FRIAR BACON'S MAGIC
Roger Bacon, English monk of the 13th Century, studies the ancients--and the Greeks--and inaugurates the--scientific study of magic shadows and devices for creating them.
ROGER BACON made a great contribution to human knowledge, especially in scientific matters. Yet this great philosopher and scientist was generally regarded as "Friar Bacon," a mad monk who played with magic and dealt with the powers of darkness. This myth persisted even though Bacon contemporaries had bestowed upon him the title of "Doctor Mirabilis." Studies made in the 19th century and the first part of this century have tended to confirm him in his proper high place in history.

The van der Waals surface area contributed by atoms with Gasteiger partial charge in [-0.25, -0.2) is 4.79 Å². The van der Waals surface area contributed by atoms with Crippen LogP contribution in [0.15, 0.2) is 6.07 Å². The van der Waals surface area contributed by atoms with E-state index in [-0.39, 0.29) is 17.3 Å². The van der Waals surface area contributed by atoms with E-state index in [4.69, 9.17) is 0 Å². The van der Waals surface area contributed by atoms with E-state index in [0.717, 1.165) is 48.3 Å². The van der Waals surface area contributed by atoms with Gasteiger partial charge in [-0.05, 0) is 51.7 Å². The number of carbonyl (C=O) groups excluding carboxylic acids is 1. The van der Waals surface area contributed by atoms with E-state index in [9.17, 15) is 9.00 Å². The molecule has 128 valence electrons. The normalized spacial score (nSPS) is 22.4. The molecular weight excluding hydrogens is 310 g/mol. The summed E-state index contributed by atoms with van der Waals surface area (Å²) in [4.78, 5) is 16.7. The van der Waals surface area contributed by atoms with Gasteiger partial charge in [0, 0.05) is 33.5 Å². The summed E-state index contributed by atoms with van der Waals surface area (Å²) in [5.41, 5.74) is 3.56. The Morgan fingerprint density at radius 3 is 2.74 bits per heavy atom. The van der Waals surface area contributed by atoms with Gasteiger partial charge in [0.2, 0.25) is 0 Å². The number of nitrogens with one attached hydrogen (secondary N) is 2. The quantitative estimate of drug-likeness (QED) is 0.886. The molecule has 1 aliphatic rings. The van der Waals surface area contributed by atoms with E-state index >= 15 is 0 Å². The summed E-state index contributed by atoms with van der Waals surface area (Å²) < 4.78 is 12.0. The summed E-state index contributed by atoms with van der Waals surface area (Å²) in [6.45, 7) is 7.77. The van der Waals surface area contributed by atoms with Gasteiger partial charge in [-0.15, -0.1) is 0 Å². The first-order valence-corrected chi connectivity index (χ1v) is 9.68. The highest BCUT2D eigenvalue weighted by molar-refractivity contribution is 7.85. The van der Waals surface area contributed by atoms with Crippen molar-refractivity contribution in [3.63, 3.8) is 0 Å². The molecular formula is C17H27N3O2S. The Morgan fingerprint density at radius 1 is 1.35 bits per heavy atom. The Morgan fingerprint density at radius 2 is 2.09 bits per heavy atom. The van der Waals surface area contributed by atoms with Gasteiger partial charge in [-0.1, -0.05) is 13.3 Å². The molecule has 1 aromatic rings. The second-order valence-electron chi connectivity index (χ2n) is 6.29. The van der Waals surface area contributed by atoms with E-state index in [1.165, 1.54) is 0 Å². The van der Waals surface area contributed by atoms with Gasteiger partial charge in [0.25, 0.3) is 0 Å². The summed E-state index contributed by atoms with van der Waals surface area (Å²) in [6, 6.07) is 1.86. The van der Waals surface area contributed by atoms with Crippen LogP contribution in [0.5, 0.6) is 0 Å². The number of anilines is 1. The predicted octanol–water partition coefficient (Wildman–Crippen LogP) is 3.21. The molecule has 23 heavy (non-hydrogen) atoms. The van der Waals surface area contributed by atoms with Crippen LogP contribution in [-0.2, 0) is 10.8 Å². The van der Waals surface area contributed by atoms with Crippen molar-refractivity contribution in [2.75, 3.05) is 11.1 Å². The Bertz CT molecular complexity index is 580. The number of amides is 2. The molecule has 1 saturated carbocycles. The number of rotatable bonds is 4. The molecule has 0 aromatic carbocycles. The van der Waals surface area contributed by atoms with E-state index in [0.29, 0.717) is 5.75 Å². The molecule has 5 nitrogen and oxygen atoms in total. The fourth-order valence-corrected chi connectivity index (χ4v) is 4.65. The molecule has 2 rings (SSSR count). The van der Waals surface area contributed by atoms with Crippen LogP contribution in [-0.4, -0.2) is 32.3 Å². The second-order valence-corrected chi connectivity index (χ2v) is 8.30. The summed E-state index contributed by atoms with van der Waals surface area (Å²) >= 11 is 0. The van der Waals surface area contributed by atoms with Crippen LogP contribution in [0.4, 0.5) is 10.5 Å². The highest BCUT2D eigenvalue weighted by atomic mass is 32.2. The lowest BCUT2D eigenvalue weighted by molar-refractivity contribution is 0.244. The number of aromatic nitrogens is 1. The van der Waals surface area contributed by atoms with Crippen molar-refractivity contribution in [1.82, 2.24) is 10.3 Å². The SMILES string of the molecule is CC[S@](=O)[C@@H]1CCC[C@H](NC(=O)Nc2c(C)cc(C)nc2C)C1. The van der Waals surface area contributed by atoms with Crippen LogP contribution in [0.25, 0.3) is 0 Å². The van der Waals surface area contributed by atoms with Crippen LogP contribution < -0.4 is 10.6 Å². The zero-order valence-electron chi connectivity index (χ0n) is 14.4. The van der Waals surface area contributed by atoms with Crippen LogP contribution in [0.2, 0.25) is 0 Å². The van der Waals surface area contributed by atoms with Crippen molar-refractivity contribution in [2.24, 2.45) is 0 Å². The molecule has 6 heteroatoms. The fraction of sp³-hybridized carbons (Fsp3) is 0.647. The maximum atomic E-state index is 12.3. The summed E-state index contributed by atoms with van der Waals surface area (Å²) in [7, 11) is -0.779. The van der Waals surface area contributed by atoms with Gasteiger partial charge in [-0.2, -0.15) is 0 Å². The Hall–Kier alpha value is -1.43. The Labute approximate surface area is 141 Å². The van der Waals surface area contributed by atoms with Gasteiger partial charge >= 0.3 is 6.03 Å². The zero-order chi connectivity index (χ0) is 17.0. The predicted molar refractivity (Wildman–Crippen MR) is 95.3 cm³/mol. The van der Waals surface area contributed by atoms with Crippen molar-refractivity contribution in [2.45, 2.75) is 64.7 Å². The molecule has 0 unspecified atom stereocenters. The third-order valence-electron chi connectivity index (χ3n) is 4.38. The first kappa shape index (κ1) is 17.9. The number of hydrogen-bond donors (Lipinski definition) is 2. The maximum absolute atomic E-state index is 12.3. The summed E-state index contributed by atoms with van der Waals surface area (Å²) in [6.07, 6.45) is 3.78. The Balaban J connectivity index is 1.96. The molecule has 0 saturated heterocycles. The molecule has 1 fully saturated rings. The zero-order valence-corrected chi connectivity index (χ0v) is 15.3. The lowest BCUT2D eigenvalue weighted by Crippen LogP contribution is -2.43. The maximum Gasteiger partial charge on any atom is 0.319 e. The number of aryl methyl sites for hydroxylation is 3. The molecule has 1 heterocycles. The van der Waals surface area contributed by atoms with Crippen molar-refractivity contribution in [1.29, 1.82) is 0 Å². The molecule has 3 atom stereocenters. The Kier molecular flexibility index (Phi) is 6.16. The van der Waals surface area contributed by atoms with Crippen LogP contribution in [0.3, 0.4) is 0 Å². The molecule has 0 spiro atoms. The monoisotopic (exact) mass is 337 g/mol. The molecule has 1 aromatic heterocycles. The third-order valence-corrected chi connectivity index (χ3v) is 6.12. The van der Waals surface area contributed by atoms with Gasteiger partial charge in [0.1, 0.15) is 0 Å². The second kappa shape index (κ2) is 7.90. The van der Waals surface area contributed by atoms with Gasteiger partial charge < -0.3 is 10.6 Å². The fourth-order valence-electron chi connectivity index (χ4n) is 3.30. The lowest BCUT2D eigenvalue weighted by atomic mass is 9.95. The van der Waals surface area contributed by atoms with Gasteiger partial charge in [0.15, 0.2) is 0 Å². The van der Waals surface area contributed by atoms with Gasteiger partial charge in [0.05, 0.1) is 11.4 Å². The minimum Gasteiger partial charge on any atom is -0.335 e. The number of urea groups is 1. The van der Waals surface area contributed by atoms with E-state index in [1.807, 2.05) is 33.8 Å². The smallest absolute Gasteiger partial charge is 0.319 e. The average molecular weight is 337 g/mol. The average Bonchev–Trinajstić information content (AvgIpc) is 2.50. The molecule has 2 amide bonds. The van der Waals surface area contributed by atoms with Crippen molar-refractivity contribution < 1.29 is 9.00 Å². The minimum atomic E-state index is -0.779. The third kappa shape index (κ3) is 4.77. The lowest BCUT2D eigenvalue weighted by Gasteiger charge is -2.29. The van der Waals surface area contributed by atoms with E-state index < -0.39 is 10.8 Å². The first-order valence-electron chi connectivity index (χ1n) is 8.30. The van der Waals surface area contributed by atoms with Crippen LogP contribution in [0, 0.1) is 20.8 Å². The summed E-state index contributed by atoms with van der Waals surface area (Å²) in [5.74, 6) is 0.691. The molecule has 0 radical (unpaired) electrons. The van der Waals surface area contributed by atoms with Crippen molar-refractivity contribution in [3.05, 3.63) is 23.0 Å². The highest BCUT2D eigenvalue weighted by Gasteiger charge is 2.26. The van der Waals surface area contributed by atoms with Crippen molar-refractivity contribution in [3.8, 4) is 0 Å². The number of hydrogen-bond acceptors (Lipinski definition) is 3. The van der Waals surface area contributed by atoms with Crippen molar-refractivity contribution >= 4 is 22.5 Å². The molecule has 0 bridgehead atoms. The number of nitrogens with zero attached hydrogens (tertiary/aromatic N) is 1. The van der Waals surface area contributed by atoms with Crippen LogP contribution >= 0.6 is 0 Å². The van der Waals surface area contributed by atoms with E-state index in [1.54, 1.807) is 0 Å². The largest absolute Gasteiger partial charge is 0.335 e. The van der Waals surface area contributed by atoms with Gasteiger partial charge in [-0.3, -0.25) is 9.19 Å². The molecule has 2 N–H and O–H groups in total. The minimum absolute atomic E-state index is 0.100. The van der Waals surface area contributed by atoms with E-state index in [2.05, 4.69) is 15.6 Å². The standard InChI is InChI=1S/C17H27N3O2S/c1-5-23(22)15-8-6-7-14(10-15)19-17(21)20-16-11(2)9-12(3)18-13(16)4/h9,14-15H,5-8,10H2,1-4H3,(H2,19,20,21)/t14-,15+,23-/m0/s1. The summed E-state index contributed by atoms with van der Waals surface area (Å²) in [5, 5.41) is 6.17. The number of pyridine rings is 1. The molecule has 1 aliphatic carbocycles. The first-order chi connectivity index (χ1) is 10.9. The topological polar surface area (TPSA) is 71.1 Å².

Roger Bacon was born at Ilchester in Somersetshire, England, about 1214, the year before the Magna Charta was signed. In those days serious education began early. When Bacon was 12 or 13 he was sent to Oxford. Later on he continued his studies at Paris. In his youth Bacon's family gave him the considerable sums he needed for his education.
After completing his studies, Bacon was a professor at Oxford and then entered the Franciscan Order. As a monk he found the pursuit of learning somewhat more difficult even though the libraries of the religious orders were the best of the period and most of the learned men were ecclesiastics. After having taken a vow of poverty Bacon had difficulty in obtaining from some of his superiors money to buy pens and pay copyists. Certain authorities did not look with complete satisfaction on his experi-